Beyond the Ordinary: Historic Hotels and Unique Event Venues

By John Tess President & CEO, Heritage Consulting Group | December 16, 2018

Events can take many forms, from small intimate gatherings to blockbuster conventions, from a business meeting to weddings and soirees. Regardless of the size and form, in an increasingly competitive hotel marketplace, the role of the event as a value-added component to the bottom line cannot be underestimated. Events have a significant direct and positive impact on a hotel's bottom line, but also indirectly in exposure and positive reviews, whether formally in publications or informally through social media and word of mouth.

As in other segments, the marketplace has come to expect quality service and products and is increasingly demanding more. In today's marketplace, patrons seek authentic and unique experiences. The good news is that they are generally willing to pay for it.

In delivering the authentic and unique, by definition, historic hotels have a leg up. They are properties whose bones are decades old. They are properties that when built featured designs, materials and workmanship of generations past. By definition, they are unique, they are authentic.

There are two basic kinds of historic hotels:

The first are those buildings built originally as hotels. Our mind first goes to the grand dame properties constructed and maintained to be the premier hotel property in a community. The product of superior architects, these properties are defined by grand spaces with high end finishes. The sequence of space is dramatic, from the design of the exterior and a grand entry, to the sense of arrival in the lobby and upwards through a secondary elevator lobby, corridors and finally the guest room. These grand dames were planned for and are social centers with opulent ballrooms and meeting rooms.

Examples abound across the country. A couple worth mentioning here are the Hay-Adams Hotel in Washington, D.C. and the Hotel DuPont in Wilmington Delaware, both considered some of the most beautiful venues in the country.

The Hotel Henry Urban Resort Conference Center in Buffalo, New York was built in 1872 as part of the Buffalo State Asylum for the Insane, designed by renown architect Henry Hobson Richardson.
As part of creating Hotel Henry, a glass enclosure with winged stairs was built on the north elevation form a dramatic hotel lobby that features the historic Medina sandstone exterior.
Hotel Henry includes 100 Acres: The Kitchens at Hotel Henry, a hall-like setting in the historic footprint of the building's first floor. The hotel offers locally-sourced and chef-selected ingredients for a true “farm-to-table” menu.
The Gray can be found in Chicago's West Loop. In 2016, Kimpton Hotel adapted the historic 1894 New York Life Building, designed by Jenny & Mundie, into a 293-room hotel.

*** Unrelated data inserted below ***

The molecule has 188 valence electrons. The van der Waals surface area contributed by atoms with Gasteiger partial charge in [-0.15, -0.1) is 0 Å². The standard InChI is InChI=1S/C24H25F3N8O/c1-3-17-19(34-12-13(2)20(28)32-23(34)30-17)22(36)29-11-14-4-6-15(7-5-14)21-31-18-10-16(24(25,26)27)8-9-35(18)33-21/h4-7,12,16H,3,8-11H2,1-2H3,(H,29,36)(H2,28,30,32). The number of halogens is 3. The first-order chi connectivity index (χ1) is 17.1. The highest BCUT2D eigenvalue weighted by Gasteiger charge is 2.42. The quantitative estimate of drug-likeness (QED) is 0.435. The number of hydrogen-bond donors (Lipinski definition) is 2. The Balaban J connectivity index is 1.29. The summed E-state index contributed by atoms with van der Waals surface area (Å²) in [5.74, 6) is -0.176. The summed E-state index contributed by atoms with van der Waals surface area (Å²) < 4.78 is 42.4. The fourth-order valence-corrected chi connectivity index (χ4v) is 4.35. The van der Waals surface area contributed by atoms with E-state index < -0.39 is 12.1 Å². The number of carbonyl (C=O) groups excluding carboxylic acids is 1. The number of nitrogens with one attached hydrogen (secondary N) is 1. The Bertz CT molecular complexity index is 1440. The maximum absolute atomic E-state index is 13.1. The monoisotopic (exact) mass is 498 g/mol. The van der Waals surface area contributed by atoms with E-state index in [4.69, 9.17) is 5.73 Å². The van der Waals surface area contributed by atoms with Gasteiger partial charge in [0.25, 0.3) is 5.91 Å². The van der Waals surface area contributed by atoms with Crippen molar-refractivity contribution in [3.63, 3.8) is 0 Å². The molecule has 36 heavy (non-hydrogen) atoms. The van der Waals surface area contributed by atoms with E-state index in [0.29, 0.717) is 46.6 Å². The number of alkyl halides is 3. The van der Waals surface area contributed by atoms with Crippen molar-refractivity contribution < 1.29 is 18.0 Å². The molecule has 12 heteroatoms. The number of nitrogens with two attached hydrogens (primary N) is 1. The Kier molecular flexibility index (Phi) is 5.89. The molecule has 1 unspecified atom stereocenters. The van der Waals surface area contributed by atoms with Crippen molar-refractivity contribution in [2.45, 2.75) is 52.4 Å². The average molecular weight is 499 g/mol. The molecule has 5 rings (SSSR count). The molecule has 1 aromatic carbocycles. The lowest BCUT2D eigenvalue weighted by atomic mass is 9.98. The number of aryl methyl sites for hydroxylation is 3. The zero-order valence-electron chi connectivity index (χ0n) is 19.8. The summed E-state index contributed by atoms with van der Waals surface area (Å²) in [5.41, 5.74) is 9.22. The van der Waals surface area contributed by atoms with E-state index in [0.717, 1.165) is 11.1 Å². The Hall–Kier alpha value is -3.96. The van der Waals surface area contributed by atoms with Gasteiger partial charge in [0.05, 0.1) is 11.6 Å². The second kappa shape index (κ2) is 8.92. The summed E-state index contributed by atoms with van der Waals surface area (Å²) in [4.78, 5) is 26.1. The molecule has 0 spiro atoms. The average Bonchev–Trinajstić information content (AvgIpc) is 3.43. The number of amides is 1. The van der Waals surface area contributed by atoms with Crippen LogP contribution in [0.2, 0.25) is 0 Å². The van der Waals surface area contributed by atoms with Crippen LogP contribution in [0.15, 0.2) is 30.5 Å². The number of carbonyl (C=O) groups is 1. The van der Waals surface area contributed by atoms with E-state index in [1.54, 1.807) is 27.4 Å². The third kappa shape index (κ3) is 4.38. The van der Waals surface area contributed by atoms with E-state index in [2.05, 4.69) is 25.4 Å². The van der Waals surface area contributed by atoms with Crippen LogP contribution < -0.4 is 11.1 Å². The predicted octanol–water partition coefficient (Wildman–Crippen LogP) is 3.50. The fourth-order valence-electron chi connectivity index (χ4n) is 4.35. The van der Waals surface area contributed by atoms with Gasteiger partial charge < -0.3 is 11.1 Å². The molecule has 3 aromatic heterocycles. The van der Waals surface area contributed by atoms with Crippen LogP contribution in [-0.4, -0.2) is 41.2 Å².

The Gray features a dramatic two-story building marble clad lobby with paired marble stairs leading to hotel reception on the second floor.
On the top floor of the Gray is the Boleo, a South American inspired bar and event space that offers a unique open air venue with a fully retractable glass roof.
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Guest Service: A Culture of YES

In a recent global consumers report, 97% of the participants said that customer service is a major factor in their loyalty to a brand, and 76% said they view customer service as the true test of how much a company values them. And since there is no industry more reliant on customer satisfaction than the hotel industry, managers must be unrelenting in their determination to hire, train and empower the very best people, and to create a culture of exceptional customer service within their organization. Of course, this begins with hiring the right people. There are people who are naturally service-oriented; people who are warm, empathetic, enthusiastic, pleasant, thoughtful and optimistic; people who take pride in their ability to solve problems for the hotel guests they are serving. Then, those same employees must be empowered to solve problems using their own judgment, without having to track down a manager to do it. This is how seamless problem solving and conflict resolution are achieved in guest service. This willingness to empower employees is part of creating a Culture of Yes within an organization.  The goal is to create an environment in which everyone is striving to say “Yes”, rather than figuring out ways to say, “No”. It is essential that this attitude be instilled in all frontline, customer-facing, employees. Finally, in order to ensure that the hotel can generate a consistent level of performance across a wide variety of situations, management must also put in place well-defined systems and standards, and then educate their employees about them. Every employee must be aware of and responsible for every standard that applies in their department. The April issue of the Hotel Business Review will document what some leading hotels are doing to cultivate and manage guest satisfaction in their operations.